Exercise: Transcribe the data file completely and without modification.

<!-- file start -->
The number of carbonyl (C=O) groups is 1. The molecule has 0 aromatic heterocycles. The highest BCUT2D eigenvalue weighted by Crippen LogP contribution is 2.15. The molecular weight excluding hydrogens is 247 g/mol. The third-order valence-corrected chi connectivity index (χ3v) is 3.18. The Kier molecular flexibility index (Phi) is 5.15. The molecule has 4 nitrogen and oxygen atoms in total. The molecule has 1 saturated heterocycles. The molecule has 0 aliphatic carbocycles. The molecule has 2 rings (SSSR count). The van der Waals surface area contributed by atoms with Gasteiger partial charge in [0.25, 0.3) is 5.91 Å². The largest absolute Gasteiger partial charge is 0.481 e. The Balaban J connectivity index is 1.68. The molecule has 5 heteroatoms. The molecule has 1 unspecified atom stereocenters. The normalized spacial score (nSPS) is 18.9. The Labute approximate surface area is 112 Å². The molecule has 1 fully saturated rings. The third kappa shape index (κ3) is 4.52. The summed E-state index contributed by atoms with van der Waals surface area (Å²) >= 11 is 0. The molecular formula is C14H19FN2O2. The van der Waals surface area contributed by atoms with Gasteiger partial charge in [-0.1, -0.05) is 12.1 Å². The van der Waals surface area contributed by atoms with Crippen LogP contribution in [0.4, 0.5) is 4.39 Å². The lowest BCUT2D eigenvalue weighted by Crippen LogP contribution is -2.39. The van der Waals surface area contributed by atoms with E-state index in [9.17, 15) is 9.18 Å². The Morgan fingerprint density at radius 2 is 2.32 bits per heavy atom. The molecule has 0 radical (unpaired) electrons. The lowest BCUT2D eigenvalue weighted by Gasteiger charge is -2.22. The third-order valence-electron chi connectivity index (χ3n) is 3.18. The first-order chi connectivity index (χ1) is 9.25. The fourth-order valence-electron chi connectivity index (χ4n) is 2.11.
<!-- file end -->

The number of carbonyl (C=O) groups is 1. The molecule has 0 aromatic heterocycles. The highest BCUT2D eigenvalue weighted by Crippen LogP contribution is 2.15. The molecular weight excluding hydrogens is 247 g/mol. The third-order valence-corrected chi connectivity index (χ3v) is 3.18. The Kier molecular flexibility index (Phi) is 5.15. The molecule has 4 nitrogen and oxygen atoms in total. The molecule has 1 saturated heterocycles. The molecule has 0 aliphatic carbocycles. The molecule has 2 rings (SSSR count). The van der Waals surface area contributed by atoms with Gasteiger partial charge in [0.25, 0.3) is 5.91 Å². The largest absolute Gasteiger partial charge is 0.481 e. The Balaban J connectivity index is 1.68. The molecule has 5 heteroatoms. The molecule has 1 unspecified atom stereocenters. The normalized spacial score (nSPS) is 18.9. The Labute approximate surface area is 112 Å². The molecule has 1 fully saturated rings. The third kappa shape index (κ3) is 4.52. The summed E-state index contributed by atoms with van der Waals surface area (Å²) >= 11 is 0. The molecular formula is C14H19FN2O2. The van der Waals surface area contributed by atoms with Gasteiger partial charge in [-0.1, -0.05) is 12.1 Å². The van der Waals surface area contributed by atoms with Crippen LogP contribution in [0.4, 0.5) is 4.39 Å². The lowest BCUT2D eigenvalue weighted by Crippen LogP contribution is -2.39. The van der Waals surface area contributed by atoms with E-state index in [9.17, 15) is 9.18 Å². The Morgan fingerprint density at radius 2 is 2.32 bits per heavy atom. The molecule has 0 radical (unpaired) electrons. The lowest BCUT2D eigenvalue weighted by Gasteiger charge is -2.22. The third-order valence-electron chi connectivity index (χ3n) is 3.18. The first-order chi connectivity index (χ1) is 9.25. The fourth-order valence-electron chi connectivity index (χ4n) is 2.11.